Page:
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Carlos Saura was one of the only Spanish directors able to claim he controlled his films under dictator Francisco Franco and embraced the label of auteur. His independence from a cinema defined by strict censorship was possible thanks to two factors: one, he frequently worked with popular actress Geraldine Chaplin whose bankability gave him enough economic stability to be independent of funding, and two, he was the only director from Spain to be famous outside of the country which was important for the image Franco was trying to cultivate.
A signature work of Saura’s is Cría Cuervos, released a year after Franco’s death in 1976 though conceived and filmed while the dictator was still alive, with Saura believing ‘Francoism was dead before Franco died.’ Cría Cuervos is Saura’s political thesis that though Francoism as a political force could pass away, it’s psychological legacies would remain. Focusing on a young girl called Ana, Cría Cuervos follows three young orphans during the summer holiday, which proves to be a formative era for them all, and the psychological legacy of the dictatorship is presented in how Ana’s memories are fractured, horrific, and show a repressed violence towards the family.
Cría Cuervos begins with a long shot where the camera lazily passes over a series of photographs following Ana’s mother María as she nurses her infant daughters, these moments are not presented as joyous, instead Chaplin’s expression is one of woe as she gazes into the distance as her family grows. Her melancholy is matched in various pictures of her children, and then in the darkly lit room of the family home, where the camera pans across abandoned furniture and focuses on the door of the father’s bedroom where he is having an affair and succumbs to a heart attack. Throughout all of this the sad keys of a piano play: María is later revealed to play the instrument and forced to stop due to illness. Her unhappiness and death is unknown to the audience at this moment, but absolutely suffocates the opening of the film. The audience doesn’t realize it, but they are aligned with the pain and unhappiness of women before the film truly starts.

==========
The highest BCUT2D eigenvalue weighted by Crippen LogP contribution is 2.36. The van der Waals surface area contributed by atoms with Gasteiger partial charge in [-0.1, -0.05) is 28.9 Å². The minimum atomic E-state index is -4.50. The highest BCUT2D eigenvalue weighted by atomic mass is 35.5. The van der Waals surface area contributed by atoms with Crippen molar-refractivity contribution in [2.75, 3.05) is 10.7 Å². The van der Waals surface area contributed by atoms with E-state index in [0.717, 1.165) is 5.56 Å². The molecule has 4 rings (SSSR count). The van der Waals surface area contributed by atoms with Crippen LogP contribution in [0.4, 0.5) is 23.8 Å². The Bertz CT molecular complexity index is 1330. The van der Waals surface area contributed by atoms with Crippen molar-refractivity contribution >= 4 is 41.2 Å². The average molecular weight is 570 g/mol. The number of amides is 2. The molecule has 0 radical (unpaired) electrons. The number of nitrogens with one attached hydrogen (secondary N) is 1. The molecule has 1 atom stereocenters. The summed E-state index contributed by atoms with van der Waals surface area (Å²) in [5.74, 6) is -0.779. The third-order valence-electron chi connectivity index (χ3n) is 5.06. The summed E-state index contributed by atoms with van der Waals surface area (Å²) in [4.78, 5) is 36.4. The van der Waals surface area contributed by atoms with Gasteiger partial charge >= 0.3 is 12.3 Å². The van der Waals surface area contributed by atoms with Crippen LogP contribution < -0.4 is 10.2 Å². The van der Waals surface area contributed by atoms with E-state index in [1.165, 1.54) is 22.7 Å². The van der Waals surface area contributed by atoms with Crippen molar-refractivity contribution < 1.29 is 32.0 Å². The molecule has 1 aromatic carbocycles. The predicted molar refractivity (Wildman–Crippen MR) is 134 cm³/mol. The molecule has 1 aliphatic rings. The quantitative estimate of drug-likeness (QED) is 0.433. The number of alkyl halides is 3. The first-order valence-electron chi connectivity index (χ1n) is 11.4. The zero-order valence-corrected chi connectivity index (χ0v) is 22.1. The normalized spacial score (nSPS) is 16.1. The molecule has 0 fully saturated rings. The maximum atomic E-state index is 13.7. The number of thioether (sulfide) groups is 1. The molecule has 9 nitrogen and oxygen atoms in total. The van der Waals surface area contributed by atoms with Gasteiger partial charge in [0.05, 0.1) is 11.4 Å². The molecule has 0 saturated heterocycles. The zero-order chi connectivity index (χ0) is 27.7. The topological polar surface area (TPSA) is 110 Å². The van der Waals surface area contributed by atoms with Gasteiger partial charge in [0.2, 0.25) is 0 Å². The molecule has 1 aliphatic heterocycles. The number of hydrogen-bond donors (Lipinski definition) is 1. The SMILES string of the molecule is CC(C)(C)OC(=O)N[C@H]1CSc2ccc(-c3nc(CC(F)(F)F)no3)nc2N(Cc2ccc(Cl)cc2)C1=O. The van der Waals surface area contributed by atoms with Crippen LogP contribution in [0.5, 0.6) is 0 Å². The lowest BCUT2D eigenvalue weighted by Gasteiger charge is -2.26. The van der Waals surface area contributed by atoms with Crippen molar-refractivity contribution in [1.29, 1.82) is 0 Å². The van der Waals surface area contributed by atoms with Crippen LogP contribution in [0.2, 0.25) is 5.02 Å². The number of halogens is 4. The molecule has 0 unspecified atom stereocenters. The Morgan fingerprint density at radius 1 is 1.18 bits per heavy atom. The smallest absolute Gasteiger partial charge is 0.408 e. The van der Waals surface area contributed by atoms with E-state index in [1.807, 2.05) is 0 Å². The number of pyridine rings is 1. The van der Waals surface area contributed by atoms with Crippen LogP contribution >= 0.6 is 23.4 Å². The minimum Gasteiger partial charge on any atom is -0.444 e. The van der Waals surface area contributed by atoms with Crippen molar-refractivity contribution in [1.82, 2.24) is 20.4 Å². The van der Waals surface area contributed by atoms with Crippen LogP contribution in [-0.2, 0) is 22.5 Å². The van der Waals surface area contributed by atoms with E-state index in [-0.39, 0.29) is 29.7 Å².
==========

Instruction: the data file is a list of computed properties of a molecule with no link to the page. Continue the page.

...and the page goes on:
As Ana walks in on her dead father with an unflinching expression of indifference, we see her take a glass from the side of the bed and wash it carefully, later discovering she believes she poisoned him though the narrative reveals she actually poured bicarbonate of soda into his drink. Fathers in Spanish cinema can easily be linked to Franco, given his patriarchal dictatorship, and here Ana disavows them both. Not only does she ‘kill’ the patriarchal figure, she later refuses to kiss her dead father after being instructed to do so by her aunt (‘kiss your father then pray for his soul’), seen as great dishonour during a funeral attended by military members.
This moment is followed by a scene where Ana imagines jumping off a roof and floating above the city, the death of the patriarch being signified as liberating. This stands in great contrast to how she deals with the death of her mother, who she constantly places in her memories and whose sadness (which she blames on her father) being vivid to her twenty years after the events we are seeing unfold from the gaze of her child memory. In this moment, adult Ana admits she doesn’t fully remember what she is retelling and this is made evident in a scene where the maid is talking to her about how her father would try to force himself on her. Ana then imagines her father and the maid flirting with each other, which she and her mother walk in on and stand together, united against them. At any instance where her mother’s life is revealed to be fraught with deception and pain, Ana imagines herself to be with her, supporting her now she knows the extent of which she was a victim to her husband, the society, and the political ideology she was a part of.
Memory is not only presented here, but is shown through the role play games played by the children, dressed in their father’s attire and replicating an argument they evidentially overheard between their parents: internalising their words but not grasping the levity of them given their giggles that ensue from reconstructing an argument. This is one of the only instances where Ana is shown to be having relative fun playing with her sisters (and even then the tragedy of their parents is foregrounded) and adult Ana reflecting back on her childhood admits her youth was a period of great sadness. By remembering her mother, she is trying to lessen the pain of the trauma of losing her, but as everyone reminds her as the film progresses her mother is dead and if anything, these memories are making moving on from such a disruption harder.